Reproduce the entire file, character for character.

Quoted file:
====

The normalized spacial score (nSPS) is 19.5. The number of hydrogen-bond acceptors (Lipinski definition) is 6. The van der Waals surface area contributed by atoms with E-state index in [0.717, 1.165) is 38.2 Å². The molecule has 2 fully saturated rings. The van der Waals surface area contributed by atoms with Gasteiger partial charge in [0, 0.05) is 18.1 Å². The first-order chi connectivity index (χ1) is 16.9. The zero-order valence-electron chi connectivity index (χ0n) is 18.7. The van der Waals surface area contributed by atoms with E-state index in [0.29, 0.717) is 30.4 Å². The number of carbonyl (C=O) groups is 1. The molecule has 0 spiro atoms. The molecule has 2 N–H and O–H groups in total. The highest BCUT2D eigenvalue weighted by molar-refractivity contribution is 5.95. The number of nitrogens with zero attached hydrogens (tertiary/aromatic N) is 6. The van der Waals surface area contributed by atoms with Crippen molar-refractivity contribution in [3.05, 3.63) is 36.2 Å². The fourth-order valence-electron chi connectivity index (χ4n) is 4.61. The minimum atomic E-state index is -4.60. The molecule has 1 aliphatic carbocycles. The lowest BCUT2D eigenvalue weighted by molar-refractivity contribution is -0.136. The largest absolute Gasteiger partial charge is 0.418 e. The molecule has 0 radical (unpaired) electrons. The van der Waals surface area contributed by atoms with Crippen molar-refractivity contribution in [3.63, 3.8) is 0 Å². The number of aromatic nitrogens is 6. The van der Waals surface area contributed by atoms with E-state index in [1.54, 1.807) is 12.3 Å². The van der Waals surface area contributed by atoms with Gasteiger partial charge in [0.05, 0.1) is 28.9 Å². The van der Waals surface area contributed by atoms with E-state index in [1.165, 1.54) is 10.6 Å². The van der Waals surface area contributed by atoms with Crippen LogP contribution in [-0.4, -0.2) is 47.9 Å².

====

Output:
The normalized spacial score (nSPS) is 19.5. The number of hydrogen-bond acceptors (Lipinski definition) is 6. The van der Waals surface area contributed by atoms with E-state index in [0.717, 1.165) is 38.2 Å². The molecule has 2 fully saturated rings. The van der Waals surface area contributed by atoms with Gasteiger partial charge in [0, 0.05) is 18.1 Å². The first-order chi connectivity index (χ1) is 16.9. The zero-order valence-electron chi connectivity index (χ0n) is 18.7. The van der Waals surface area contributed by atoms with E-state index in [0.29, 0.717) is 30.4 Å². The number of carbonyl (C=O) groups is 1. The molecule has 0 spiro atoms. The molecule has 2 N–H and O–H groups in total. The highest BCUT2D eigenvalue weighted by molar-refractivity contribution is 5.95. The number of nitrogens with zero attached hydrogens (tertiary/aromatic N) is 6. The van der Waals surface area contributed by atoms with Crippen molar-refractivity contribution in [3.05, 3.63) is 36.2 Å². The fourth-order valence-electron chi connectivity index (χ4n) is 4.61. The minimum atomic E-state index is -4.60. The molecule has 1 aliphatic carbocycles. The lowest BCUT2D eigenvalue weighted by molar-refractivity contribution is -0.136. The largest absolute Gasteiger partial charge is 0.418 e. The molecule has 0 radical (unpaired) electrons. The van der Waals surface area contributed by atoms with Crippen molar-refractivity contribution in [3.63, 3.8) is 0 Å². The number of aromatic nitrogens is 6. The van der Waals surface area contributed by atoms with E-state index in [1.54, 1.807) is 12.3 Å². The van der Waals surface area contributed by atoms with Gasteiger partial charge in [0.05, 0.1) is 28.9 Å². The van der Waals surface area contributed by atoms with E-state index in [1.165, 1.54) is 10.6 Å². The van der Waals surface area contributed by atoms with Crippen LogP contribution in [-0.4, -0.2) is 47.9 Å².